By Sidney Weiss
It wasn’t a surprise when the #MeToo movement finally made its way into Centre Block on Parliament Hill.
Former Ontario PC leader Patrick Brown, former Nova Scotia PC leader Jamie Baillie, former sports minister Kent Hehr, former NDP MP Peter Stoffer. We all know the names. Harassment allegations have hit every major political party in Canada in recent months.
The culture in the status-seeking, frat boy club we know as Canadian politics has for decades been built up on ideals fuelled by toxic masculinity, unjustifiable power dynamics and a degradation and delegitimization of women in the workplace.
As survivors continue to speak out around the world, attitudes begin to shift, and harassment and abuses are finally being called out for what they are: a systemic symptom of the male-dominated society we live in — and something that emphatically is just not OK.
Last November, Labour Minister Patty Hajdu introduced Bill C-65 to the House of Commons in an attempt to make the Hill a more accountable place, where misconduct is not only punished accordingly, but prevented.
The bill seeks to strengthen the anti-harassment and anti-violence provisions of the Canada Labour Code, as well as the Parliamentary Employment and Staff Relations Act. This will (finally) place workers within Parliament and other government-based jobs (including interns, staffers and volunteers) under the labour code’s protective umbrella.
Simply put, the bill will allow complainants to access a neutral party to view their cases, and if unsatisfied, they will be able to bring their complaint to the federal labour minister — something that wasn’t always easily accessible. Bill C-65 won’t replace current anti-harassment policies, but will give people an extra cushion if the process isn’t smooth.
Bill C-65 was passed unanimously in the House. All political leanings aside, it seems the #MeToo movement is something everyone can jump on board with. This is great, of course. It should be an inherent human value that everyone – regardless of race, gender, class or other identity markers — is treated fairly and respectfully.
But the evident merits of this non-partisan policy shouldn’t halt people from maintaining a critical stance and pushing for even more respect and equality.
VICE News’ Hilary Beaumont recently broke a major story regarding the Hill’s culture of harassment and lack of progressive policies, interviewing more than 40 women who worked in a variety of jobs on the Hill.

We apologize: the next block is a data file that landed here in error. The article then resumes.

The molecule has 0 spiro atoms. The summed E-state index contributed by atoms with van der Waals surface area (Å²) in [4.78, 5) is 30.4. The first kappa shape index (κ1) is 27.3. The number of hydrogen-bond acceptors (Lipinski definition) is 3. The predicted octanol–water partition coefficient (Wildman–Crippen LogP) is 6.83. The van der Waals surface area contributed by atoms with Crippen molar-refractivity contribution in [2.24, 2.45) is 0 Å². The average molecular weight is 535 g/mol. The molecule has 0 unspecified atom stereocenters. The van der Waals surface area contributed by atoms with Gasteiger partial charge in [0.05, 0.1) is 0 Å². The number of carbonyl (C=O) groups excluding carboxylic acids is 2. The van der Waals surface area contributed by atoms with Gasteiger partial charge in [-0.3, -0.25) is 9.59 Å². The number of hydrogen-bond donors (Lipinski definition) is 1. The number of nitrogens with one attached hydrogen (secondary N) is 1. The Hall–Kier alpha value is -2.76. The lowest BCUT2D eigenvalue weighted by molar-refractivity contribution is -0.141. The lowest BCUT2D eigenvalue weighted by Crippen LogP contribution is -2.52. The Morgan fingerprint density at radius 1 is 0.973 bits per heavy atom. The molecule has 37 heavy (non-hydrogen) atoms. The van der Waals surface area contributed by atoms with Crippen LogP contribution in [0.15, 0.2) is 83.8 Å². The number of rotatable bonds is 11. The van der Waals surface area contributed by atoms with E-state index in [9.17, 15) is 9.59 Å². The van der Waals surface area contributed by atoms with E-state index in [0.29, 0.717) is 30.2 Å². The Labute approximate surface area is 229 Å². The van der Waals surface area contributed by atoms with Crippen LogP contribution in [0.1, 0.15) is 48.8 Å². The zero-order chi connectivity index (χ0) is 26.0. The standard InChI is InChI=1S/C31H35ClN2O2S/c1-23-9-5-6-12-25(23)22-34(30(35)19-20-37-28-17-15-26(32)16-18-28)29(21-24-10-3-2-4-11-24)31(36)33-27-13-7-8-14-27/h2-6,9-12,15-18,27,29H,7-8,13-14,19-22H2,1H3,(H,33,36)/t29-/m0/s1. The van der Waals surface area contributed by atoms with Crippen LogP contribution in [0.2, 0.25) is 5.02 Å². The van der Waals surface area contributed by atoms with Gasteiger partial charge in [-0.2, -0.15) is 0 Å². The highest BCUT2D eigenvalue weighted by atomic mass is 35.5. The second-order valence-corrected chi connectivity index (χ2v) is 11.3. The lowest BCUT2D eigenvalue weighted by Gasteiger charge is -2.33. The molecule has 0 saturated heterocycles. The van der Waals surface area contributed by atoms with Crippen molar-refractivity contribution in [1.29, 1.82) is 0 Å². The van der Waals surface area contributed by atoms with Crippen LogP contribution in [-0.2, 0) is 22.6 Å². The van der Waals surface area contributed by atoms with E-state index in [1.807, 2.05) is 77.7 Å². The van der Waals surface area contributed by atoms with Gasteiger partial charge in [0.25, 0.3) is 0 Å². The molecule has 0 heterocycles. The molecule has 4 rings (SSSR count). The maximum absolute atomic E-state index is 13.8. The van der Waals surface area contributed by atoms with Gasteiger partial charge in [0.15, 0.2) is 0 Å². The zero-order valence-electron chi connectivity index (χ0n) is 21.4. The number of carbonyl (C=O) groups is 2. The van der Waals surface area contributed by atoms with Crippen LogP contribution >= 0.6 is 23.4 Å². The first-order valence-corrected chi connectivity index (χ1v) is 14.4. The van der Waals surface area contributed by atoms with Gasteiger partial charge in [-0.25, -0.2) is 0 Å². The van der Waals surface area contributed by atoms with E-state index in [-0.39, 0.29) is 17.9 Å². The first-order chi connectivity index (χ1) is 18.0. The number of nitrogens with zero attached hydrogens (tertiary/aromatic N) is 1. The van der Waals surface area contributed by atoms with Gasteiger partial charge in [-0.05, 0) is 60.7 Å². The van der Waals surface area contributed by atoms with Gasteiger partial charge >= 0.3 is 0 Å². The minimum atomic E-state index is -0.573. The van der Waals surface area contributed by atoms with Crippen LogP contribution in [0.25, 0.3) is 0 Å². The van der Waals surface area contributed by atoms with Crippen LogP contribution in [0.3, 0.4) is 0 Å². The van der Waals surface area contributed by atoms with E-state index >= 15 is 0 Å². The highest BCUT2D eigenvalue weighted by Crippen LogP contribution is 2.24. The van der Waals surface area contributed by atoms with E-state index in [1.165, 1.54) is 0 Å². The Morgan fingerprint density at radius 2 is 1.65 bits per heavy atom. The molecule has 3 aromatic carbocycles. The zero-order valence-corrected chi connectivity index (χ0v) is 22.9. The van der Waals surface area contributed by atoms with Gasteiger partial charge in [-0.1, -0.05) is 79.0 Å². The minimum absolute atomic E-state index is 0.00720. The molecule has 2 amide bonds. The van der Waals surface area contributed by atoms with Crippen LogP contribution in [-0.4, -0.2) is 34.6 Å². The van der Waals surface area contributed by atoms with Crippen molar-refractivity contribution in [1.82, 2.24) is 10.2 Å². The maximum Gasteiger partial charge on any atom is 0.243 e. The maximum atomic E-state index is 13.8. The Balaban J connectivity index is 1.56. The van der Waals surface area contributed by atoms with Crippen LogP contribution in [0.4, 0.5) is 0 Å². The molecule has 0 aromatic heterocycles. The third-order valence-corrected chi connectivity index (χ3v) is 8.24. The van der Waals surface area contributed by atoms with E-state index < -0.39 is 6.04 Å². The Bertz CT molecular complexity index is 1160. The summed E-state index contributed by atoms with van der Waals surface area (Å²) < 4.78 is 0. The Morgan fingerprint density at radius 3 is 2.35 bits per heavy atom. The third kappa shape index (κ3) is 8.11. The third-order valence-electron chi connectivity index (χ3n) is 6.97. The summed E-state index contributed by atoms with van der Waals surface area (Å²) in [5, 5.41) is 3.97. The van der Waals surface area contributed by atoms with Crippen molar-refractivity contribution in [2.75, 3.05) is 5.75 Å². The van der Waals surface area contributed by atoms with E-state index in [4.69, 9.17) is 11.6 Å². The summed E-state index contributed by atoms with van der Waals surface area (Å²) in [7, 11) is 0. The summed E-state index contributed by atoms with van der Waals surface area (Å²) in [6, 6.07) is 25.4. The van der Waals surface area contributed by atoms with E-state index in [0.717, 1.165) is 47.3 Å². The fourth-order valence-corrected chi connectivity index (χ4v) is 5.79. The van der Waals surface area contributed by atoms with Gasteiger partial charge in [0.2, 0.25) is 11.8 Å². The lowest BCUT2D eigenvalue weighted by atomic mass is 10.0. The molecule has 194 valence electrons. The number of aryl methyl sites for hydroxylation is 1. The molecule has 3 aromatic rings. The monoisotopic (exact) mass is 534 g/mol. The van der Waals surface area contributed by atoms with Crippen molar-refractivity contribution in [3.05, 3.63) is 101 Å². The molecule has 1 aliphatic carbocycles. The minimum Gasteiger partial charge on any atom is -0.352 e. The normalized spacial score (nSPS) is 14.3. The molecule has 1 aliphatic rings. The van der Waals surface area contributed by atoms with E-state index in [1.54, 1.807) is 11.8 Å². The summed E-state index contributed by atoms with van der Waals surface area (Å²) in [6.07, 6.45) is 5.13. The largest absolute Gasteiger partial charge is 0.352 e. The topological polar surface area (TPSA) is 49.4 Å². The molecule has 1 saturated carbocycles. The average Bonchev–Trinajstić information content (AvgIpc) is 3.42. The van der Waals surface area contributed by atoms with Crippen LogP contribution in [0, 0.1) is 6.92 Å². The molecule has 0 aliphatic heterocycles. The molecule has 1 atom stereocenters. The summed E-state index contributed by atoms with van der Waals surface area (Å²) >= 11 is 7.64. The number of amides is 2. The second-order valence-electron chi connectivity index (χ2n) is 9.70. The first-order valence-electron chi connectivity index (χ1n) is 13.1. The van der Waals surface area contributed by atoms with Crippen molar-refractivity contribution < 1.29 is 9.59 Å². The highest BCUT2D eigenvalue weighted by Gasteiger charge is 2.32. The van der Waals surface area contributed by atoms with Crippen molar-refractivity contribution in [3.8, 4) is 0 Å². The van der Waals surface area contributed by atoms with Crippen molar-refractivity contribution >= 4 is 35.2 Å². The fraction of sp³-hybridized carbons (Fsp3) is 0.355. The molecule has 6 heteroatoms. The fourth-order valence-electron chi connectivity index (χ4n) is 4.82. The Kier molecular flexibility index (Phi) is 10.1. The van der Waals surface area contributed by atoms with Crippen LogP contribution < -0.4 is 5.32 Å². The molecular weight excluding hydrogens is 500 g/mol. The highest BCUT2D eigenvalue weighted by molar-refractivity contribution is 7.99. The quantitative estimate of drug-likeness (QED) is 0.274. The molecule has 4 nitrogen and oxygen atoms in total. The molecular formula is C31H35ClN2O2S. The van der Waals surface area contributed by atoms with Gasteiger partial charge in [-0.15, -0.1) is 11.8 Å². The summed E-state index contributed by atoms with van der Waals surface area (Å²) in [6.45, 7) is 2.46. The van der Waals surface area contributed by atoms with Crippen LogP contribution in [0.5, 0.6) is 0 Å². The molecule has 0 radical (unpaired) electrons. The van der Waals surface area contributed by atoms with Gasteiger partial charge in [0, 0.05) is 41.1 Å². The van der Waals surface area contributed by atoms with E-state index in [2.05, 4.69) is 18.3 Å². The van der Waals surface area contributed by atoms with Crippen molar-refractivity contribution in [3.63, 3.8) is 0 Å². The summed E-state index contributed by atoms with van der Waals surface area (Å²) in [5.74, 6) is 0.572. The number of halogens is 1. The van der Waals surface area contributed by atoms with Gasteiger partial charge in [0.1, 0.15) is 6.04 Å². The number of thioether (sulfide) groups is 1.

Beaumont’s reporting showed significant rates of harassment on the Hill — physical, psychological, verbal — and examined the complexities women often dealt with when trying to report their cases.
Beaumont and other journalists have noticed Bill C-65 does not include a universal definition of what harassment actually is. In a world where defensive men are prone to seeing complainants as overreacting, exaggerative or simply looking for attention, it would only make sense to have a clear definition on paper of what is and isn’t acceptable behaviour.
It should not be a definition devised by a bunch of dudes at a desk, but a consensus definition led by the people typically facing harassment: women.
A Canadian Press survey recently conducted amongst Parliament Hill employees showed that of the 179 respondents, only 55 per cent believe the bill will make a difference in attitudes and behaviour in the workplace. Even the originator of the bill, Hajdu, has acknowledged that only a major shift in social attitudes will solve the problems produced by a patriarchal world.
I couldn’t agree more. It’s incredible people are mobilizing around this issue, but these conversations are only the beginning.
A majority of harassment reports come from staffers or interns, often younger women who are just starting their careers in the world of politics.
If someone chooses to report an incident (even under Bill C-65), it doesn’t guarantee her total anonymity (if her office consists of a small number of people, say) and definitely doesn’t protect her from losing her job, or missing out on promotion opportunities, if word gets around.
Being the small fish at the bottom of the food chain dominated by men — and the fear of stunting one’s career opportunities — might prevail over the impulse to report abuse, and women should never have to make that choice.
This bill is needed, but this is an opportunity for significant change in the culture and dialogue on the Hill, and we need to be wary about not wasting it.
This isn’t the end of the road for the #MeToo movement, and is barely the beginning of breaking down centuries of toxic, male-dominated work environments. The conversation can’t stop here, and it won’t. But politicians and the legislation they produce need to keep up.